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dc.contributor.authorTalamo, Carlos
dc.contributor.authorMontes de Oca, Maria
dc.contributor.authorHalbert, Ron
dc.contributor.authorPerez-Padilla, Rogelio
dc.contributor.authorJardim, José Roberto B. [UNIFESP]
dc.contributor.authorMuino, Adriana
dc.contributor.authorLopez, Maria Victorina
dc.contributor.authorValdivia, Gonzalo
dc.contributor.authorPertuze, Julio
dc.contributor.authorMoreno, Dolores
dc.contributor.authorMenezes, Ana Maria B.
dc.contributor.authorPLATINO Team
dc.identifier.citationChest. Northbrook: Amer Coll Chest Physicians, v. 131, n. 1, p. 60-67, 2007.
dc.description.abstractBackground: COPD is a major worldwide problem with a rising prevalence. Despite its importance, there is a lack of information regarding underdiagnosis and misdiagnosis of COPD in different countries. As part of the Proyecto Latinoamericano de Investigacion en Obstruccion Pulmonar study, we examined the relationship between prior diagnostic label and airway obstruction in the metropolitan areas of five Latin American cities (S (a) over tildeo Paulo, Santiago, Mexico City, Montevideo, and Caracas).Methods: A two-stage sampling strategy was used in each of the five areas to obtain probability samples of adults aged 40 years. Participants completed a questionnaire that included questions on prior diagnoses, and prebronchodilator and postbronchodilator spirometry. A study diagnosis of COPD was based on airway obstruction, defined as a postbronchodilator FEV1/FVC < 0.70.Results: Valid spirometry and prior diagnosis information was obtained for 5,303 participants; 758 subjects had a study diagnosis of COPD, of which 672 cases (88.7%) had not been previously diagnosed. the prevalence of undiagnosed COPD was 12.7%, ranging from 6.9% in Mexico City to 18.2% in Montevideo. Among 237 subjects with a prior COPD diagnosis, only 86 subjects (36.3%) had postbronchodilator FEV1/FVC < 0.7, while 151 subjects (63.7%) had normal spirometric values. in the same group of 237 subjects, only 34% reported ever undergoing spirometry prior to our study.Conclusions: Inaccurate diagnostic labeling of COPD represents an important health problem in Latin America. One possible explanation is the low rate of spirometry for COPD diagnosis.en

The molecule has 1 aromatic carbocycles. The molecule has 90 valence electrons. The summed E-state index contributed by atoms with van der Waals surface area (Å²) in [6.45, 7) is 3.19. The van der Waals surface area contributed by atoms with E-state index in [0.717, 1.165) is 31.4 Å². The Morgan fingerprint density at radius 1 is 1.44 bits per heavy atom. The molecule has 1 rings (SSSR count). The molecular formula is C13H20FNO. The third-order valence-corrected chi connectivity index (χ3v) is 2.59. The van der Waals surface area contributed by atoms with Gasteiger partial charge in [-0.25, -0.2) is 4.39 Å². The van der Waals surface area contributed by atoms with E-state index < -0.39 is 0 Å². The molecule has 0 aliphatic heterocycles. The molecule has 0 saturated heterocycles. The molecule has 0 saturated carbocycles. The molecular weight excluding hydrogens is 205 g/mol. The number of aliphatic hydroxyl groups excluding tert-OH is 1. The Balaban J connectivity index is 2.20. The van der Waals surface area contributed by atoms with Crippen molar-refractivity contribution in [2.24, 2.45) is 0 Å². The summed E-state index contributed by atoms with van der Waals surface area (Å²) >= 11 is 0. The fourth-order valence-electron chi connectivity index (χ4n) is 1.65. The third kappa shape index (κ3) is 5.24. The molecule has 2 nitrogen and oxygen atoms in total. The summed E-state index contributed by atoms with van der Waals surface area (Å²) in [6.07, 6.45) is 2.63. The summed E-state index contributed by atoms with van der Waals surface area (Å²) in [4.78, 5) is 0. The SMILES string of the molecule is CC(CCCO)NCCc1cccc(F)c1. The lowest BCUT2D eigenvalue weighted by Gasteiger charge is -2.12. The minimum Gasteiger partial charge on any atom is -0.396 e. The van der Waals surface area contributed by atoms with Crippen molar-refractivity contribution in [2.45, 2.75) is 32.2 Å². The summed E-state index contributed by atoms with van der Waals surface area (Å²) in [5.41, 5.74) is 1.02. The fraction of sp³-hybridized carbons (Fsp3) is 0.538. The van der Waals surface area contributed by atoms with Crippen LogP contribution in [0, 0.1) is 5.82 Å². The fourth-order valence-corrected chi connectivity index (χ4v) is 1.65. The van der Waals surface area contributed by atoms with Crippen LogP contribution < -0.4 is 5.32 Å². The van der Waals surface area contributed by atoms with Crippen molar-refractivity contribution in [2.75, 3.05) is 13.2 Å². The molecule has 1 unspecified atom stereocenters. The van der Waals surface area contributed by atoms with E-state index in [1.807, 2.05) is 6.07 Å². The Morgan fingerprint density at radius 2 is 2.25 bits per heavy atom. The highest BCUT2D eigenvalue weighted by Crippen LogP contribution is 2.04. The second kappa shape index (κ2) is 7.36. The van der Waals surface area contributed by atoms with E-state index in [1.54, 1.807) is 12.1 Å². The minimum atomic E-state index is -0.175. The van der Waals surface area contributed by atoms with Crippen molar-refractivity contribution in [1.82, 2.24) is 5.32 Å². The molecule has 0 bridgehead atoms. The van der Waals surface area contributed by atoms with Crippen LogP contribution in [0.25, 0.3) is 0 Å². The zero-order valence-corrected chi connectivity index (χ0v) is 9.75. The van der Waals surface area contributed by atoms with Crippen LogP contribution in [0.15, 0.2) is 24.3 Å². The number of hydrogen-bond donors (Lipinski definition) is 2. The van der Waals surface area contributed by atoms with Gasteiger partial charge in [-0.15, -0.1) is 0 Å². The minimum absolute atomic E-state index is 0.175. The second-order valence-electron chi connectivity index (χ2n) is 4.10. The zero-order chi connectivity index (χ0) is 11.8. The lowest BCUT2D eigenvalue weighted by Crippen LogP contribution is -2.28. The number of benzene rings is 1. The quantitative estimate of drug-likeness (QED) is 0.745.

dc.publisherAmer Coll Chest Physicians
dc.rightsAcesso aberto
dc.subjectdiagnostic errorsen
dc.titleDiagnostic Labeling of COPD in five Latin American citiesen
dc.contributor.institutionHosp Univ Caracas
dc.contributor.institutionUniv Calif Los Angeles
dc.contributor.institutionInst Resp Dis
dc.contributor.institutionUniversidade Federal de São Paulo (UNIFESP)
dc.contributor.institutionUniv Republica
dc.contributor.institutionPontificia Univ Catolica Chile
dc.contributor.institutionFed Univ Pelotas
dc.description.affiliationHosp Univ Caracas, Univ Cent Venezuela, Fac Med, Catedra Neumonol, Caracas 1040, Venezuela
dc.description.affiliationUniv Calif Los Angeles, Sch Publ Hlth, Los Angeles, CA 90024 USA
dc.description.affiliationInst Resp Dis, Mexico City, DF, Mexico
dc.description.affiliationUniversidade Federal de São Paulo, São Paulo, Brazil
dc.description.affiliationUniv Republica, Fac Med, Montevideo, Uruguay
dc.description.affiliationPontificia Univ Catolica Chile, Santiago, Chile
dc.description.affiliationFed Univ Pelotas, Post Grad Program Epidemiol, Pelotas, Brazil
dc.description.affiliationUnifespUniversidade Federal de São Paulo, EPM, São Paulo, Brazil
dc.description.sourceWeb of Science

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